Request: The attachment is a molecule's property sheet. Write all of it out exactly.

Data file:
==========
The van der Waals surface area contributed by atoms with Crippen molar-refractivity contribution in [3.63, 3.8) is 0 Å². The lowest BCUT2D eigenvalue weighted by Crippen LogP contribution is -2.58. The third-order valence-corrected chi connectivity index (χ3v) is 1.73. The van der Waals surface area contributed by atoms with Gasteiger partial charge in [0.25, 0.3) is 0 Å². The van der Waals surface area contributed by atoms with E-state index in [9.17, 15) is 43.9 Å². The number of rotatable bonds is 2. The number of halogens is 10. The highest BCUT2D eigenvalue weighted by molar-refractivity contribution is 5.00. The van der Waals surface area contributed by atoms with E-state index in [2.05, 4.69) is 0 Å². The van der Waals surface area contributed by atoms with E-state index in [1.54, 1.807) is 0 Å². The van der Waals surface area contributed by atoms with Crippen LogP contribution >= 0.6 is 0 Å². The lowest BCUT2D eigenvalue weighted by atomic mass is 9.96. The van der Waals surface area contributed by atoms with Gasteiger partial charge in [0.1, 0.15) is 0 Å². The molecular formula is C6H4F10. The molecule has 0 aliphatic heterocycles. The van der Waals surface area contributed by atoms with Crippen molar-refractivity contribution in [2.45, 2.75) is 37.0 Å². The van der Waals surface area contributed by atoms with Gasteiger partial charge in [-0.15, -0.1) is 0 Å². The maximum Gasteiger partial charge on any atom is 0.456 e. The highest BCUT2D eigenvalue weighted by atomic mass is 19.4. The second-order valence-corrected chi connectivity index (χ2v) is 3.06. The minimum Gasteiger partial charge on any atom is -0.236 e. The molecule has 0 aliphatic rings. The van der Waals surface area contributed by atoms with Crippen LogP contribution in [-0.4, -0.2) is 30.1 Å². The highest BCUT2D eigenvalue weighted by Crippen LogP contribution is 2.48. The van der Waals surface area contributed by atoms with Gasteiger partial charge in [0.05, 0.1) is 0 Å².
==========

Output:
The van der Waals surface area contributed by atoms with Crippen molar-refractivity contribution in [3.63, 3.8) is 0 Å². The lowest BCUT2D eigenvalue weighted by Crippen LogP contribution is -2.58. The third-order valence-corrected chi connectivity index (χ3v) is 1.73. The van der Waals surface area contributed by atoms with Gasteiger partial charge in [0.25, 0.3) is 0 Å². The van der Waals surface area contributed by atoms with E-state index in [9.17, 15) is 43.9 Å². The number of rotatable bonds is 2. The number of halogens is 10. The highest BCUT2D eigenvalue weighted by molar-refractivity contribution is 5.00. The van der Waals surface area contributed by atoms with E-state index in [2.05, 4.69) is 0 Å². The van der Waals surface area contributed by atoms with E-state index in [1.54, 1.807) is 0 Å². The van der Waals surface area contributed by atoms with Crippen LogP contribution >= 0.6 is 0 Å². The lowest BCUT2D eigenvalue weighted by atomic mass is 9.96. The van der Waals surface area contributed by atoms with Gasteiger partial charge in [0.1, 0.15) is 0 Å². The molecular formula is C6H4F10. The molecule has 0 aliphatic heterocycles. The van der Waals surface area contributed by atoms with Crippen molar-refractivity contribution in [2.45, 2.75) is 37.0 Å². The van der Waals surface area contributed by atoms with Gasteiger partial charge in [-0.15, -0.1) is 0 Å². The maximum Gasteiger partial charge on any atom is 0.456 e. The highest BCUT2D eigenvalue weighted by atomic mass is 19.4. The second-order valence-corrected chi connectivity index (χ2v) is 3.06. The minimum Gasteiger partial charge on any atom is -0.236 e. The molecule has 0 aliphatic rings. The van der Waals surface area contributed by atoms with Crippen LogP contribution in [-0.4, -0.2) is 30.1 Å². The highest BCUT2D eigenvalue weighted by Crippen LogP contribution is 2.48. The van der Waals surface area contributed by atoms with Gasteiger partial charge in [0.05, 0.1) is 0 Å².